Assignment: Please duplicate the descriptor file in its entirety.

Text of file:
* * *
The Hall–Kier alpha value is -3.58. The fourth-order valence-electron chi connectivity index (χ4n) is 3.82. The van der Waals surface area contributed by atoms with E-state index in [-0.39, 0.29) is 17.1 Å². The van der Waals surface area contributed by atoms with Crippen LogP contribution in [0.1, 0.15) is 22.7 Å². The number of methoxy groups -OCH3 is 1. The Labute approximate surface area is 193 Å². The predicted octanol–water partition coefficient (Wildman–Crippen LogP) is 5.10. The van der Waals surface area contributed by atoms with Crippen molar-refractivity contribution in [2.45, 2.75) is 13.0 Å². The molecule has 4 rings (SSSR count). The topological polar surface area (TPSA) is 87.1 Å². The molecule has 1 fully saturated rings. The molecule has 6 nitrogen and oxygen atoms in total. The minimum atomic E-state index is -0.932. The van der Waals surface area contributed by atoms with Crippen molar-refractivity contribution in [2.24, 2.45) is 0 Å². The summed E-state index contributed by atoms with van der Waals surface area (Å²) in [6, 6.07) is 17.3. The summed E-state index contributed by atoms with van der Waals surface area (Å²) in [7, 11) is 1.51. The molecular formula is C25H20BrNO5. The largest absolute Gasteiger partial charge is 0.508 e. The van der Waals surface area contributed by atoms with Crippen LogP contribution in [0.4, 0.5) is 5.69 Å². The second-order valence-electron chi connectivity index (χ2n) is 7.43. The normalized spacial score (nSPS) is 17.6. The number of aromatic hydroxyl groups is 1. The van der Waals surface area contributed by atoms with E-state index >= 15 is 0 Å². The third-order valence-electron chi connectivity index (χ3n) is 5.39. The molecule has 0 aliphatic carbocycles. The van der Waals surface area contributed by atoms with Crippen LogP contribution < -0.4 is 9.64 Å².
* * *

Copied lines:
The Hall–Kier alpha value is -3.58. The fourth-order valence-electron chi connectivity index (χ4n) is 3.82. The van der Waals surface area contributed by atoms with E-state index in [-0.39, 0.29) is 17.1 Å². The van der Waals surface area contributed by atoms with Crippen LogP contribution in [0.1, 0.15) is 22.7 Å². The number of methoxy groups -OCH3 is 1. The Labute approximate surface area is 193 Å². The predicted octanol–water partition coefficient (Wildman–Crippen LogP) is 5.10. The van der Waals surface area contributed by atoms with Crippen molar-refractivity contribution in [2.45, 2.75) is 13.0 Å². The molecule has 4 rings (SSSR count). The topological polar surface area (TPSA) is 87.1 Å². The molecule has 1 fully saturated rings. The molecule has 6 nitrogen and oxygen atoms in total. The minimum atomic E-state index is -0.932. The van der Waals surface area contributed by atoms with Crippen molar-refractivity contribution in [2.24, 2.45) is 0 Å². The summed E-state index contributed by atoms with van der Waals surface area (Å²) in [6, 6.07) is 17.3. The summed E-state index contributed by atoms with van der Waals surface area (Å²) in [7, 11) is 1.51. The molecular formula is C25H20BrNO5. The largest absolute Gasteiger partial charge is 0.508 e. The van der Waals surface area contributed by atoms with Crippen LogP contribution in [0.4, 0.5) is 5.69 Å². The second-order valence-electron chi connectivity index (χ2n) is 7.43. The normalized spacial score (nSPS) is 17.6. The number of aromatic hydroxyl groups is 1. The van der Waals surface area contributed by atoms with E-state index >= 15 is 0 Å². The third-order valence-electron chi connectivity index (χ3n) is 5.39. The molecule has 0 aliphatic carbocycles. The van der Waals surface area contributed by atoms with Crippen LogP contribution < -0.4 is 9.64 Å².